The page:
10. For the foregoing reasons, it seems to me (1) that the question referred is a question of limitation; (2) that it arises in the case which cannot be disposed of without deciding it; and (3) that it was not disposed of in the order of reference.

11. I am of opinion, therefore, that the question should be answered by the Full Bench and, for the reasons given in the order of reference, which I need not repeat here, it should be answered in the negative.

McDonell, J.

12. In this case the learned Judges of the Division Bench have decided that what occurred on the 18th October gave rise to no substantive cause of suit, They find that there was no express contract on that day, and then that there was no implied contract, and that the plaintiff's claim would be barred by limitation unless Article 64, Schedule II of the Limitation Act of 1877 applies, and I concur with them in holding that it does not do so; and that to give a fresh ground of limitation under that section, the account stated should be in writing; and that when there is no writing, Article 64 does not apply.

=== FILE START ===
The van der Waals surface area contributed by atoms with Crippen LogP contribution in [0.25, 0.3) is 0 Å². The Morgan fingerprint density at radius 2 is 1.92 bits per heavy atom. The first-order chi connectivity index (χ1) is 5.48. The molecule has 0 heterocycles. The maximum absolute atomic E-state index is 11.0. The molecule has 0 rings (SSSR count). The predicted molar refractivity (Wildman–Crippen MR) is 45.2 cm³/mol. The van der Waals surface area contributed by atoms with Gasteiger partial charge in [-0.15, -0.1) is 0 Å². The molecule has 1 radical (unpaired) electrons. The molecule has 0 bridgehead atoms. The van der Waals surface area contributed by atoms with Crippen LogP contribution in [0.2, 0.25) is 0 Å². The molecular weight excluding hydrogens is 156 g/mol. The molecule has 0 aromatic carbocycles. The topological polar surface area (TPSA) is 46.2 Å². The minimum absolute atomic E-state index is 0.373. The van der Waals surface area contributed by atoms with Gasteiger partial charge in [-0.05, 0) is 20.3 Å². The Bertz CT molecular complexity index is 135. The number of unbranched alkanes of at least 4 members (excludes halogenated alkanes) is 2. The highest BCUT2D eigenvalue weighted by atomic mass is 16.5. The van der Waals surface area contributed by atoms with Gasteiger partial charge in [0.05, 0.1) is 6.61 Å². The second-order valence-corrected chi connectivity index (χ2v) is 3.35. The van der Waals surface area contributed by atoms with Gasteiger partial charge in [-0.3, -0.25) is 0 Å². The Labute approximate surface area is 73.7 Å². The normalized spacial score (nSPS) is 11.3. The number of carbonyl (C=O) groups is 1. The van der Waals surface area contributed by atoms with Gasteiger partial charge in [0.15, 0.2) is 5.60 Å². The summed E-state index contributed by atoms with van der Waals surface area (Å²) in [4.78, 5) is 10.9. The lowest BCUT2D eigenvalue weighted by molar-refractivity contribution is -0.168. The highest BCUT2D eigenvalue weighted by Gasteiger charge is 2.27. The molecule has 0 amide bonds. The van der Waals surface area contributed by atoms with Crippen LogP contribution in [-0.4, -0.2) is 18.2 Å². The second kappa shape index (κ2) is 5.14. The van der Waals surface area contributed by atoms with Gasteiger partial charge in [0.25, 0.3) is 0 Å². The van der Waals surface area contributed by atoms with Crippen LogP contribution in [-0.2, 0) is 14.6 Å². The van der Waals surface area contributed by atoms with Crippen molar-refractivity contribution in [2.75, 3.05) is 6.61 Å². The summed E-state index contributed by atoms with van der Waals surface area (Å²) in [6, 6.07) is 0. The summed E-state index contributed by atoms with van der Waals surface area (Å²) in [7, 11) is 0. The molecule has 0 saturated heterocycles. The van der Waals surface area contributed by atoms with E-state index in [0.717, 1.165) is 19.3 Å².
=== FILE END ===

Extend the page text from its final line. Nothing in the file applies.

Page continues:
Prinsep, J.

13. It is no doubt at all times more satisfactory that on a reference to a Full Bench, all matters connected with the particular point should be referred, and so far I think it is to be regretted that we have not had to consider the exact effect of an account stated, both as a cause of action and as giving a fresh starting point for the purpose of limitation, independently of the original transaction which may have led to that account stated.

14. I am further of opinion that we should give our answer to the point referred, which, as pointed out by Mitter, J., legitimately arises in the case.

15. With respect to the point referred, I am of opinion that the account stated in the present case, which is not a written document signed by the defendant, cannot properly fall within the terms of Article 64, Schedule II of the Limitation Act, nor under Article 120 as relating to a 'suit for which no period of limitation is provided elsewhere in the schedule.' The statement of account, admitted by defendant by word of mouth, is only evidence of the admission of the defendant. The present suit would, as regards limitation, depend upon the date of the contracts or debts to which each item included in that account relates.

Tottenham, J.

16. I confess that I do not very clearly see how the particular question put to us arises in the present case.